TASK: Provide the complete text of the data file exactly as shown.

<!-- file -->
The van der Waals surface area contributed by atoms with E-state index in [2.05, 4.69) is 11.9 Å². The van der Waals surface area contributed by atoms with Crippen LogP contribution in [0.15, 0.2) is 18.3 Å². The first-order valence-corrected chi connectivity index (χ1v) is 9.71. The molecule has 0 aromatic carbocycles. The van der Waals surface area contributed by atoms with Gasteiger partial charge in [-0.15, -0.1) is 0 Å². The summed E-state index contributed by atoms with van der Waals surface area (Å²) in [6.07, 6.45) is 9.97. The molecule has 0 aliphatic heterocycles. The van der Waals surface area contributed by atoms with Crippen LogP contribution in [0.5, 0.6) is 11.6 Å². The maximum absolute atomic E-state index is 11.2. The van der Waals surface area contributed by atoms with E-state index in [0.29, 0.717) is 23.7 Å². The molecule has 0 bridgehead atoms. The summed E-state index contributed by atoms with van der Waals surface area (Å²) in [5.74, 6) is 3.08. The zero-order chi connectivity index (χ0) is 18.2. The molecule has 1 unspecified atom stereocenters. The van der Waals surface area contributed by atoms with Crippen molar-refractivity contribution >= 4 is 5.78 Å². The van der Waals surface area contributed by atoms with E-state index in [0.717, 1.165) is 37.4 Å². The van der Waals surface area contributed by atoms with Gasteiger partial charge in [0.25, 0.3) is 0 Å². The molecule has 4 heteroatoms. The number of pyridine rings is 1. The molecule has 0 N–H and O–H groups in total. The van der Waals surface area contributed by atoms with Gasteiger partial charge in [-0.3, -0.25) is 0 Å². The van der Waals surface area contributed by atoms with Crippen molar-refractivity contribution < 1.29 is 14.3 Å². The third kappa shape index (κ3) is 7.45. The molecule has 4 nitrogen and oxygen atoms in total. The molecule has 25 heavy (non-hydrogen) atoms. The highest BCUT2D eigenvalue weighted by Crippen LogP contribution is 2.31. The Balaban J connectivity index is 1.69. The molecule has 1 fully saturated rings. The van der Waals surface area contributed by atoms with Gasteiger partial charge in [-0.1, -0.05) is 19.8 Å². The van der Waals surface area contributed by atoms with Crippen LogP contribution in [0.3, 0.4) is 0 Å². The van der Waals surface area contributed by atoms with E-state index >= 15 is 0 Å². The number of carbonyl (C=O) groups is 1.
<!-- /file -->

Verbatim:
The van der Waals surface area contributed by atoms with E-state index in [2.05, 4.69) is 11.9 Å². The van der Waals surface area contributed by atoms with Crippen LogP contribution in [0.15, 0.2) is 18.3 Å². The first-order valence-corrected chi connectivity index (χ1v) is 9.71. The molecule has 0 aromatic carbocycles. The van der Waals surface area contributed by atoms with Gasteiger partial charge in [-0.15, -0.1) is 0 Å². The summed E-state index contributed by atoms with van der Waals surface area (Å²) in [6.07, 6.45) is 9.97. The molecule has 0 aliphatic heterocycles. The van der Waals surface area contributed by atoms with Crippen LogP contribution in [0.5, 0.6) is 11.6 Å². The maximum absolute atomic E-state index is 11.2. The van der Waals surface area contributed by atoms with E-state index in [0.29, 0.717) is 23.7 Å². The molecule has 0 bridgehead atoms. The summed E-state index contributed by atoms with van der Waals surface area (Å²) in [5.74, 6) is 3.08. The zero-order chi connectivity index (χ0) is 18.2. The molecule has 1 unspecified atom stereocenters. The van der Waals surface area contributed by atoms with Crippen molar-refractivity contribution >= 4 is 5.78 Å². The van der Waals surface area contributed by atoms with E-state index in [0.717, 1.165) is 37.4 Å². The van der Waals surface area contributed by atoms with Gasteiger partial charge in [0.25, 0.3) is 0 Å². The molecule has 4 heteroatoms. The number of pyridine rings is 1. The molecule has 0 N–H and O–H groups in total. The van der Waals surface area contributed by atoms with Gasteiger partial charge in [-0.3, -0.25) is 0 Å². The van der Waals surface area contributed by atoms with Crippen molar-refractivity contribution < 1.29 is 14.3 Å². The third kappa shape index (κ3) is 7.45. The molecule has 4 nitrogen and oxygen atoms in total. The molecule has 25 heavy (non-hydrogen) atoms. The highest BCUT2D eigenvalue weighted by Crippen LogP contribution is 2.31. The Balaban J connectivity index is 1.69. The molecule has 1 fully saturated rings. The van der Waals surface area contributed by atoms with Gasteiger partial charge in [-0.1, -0.05) is 19.8 Å². The van der Waals surface area contributed by atoms with Crippen LogP contribution in [0.3, 0.4) is 0 Å². The van der Waals surface area contributed by atoms with E-state index >= 15 is 0 Å². The number of carbonyl (C=O) groups is 1.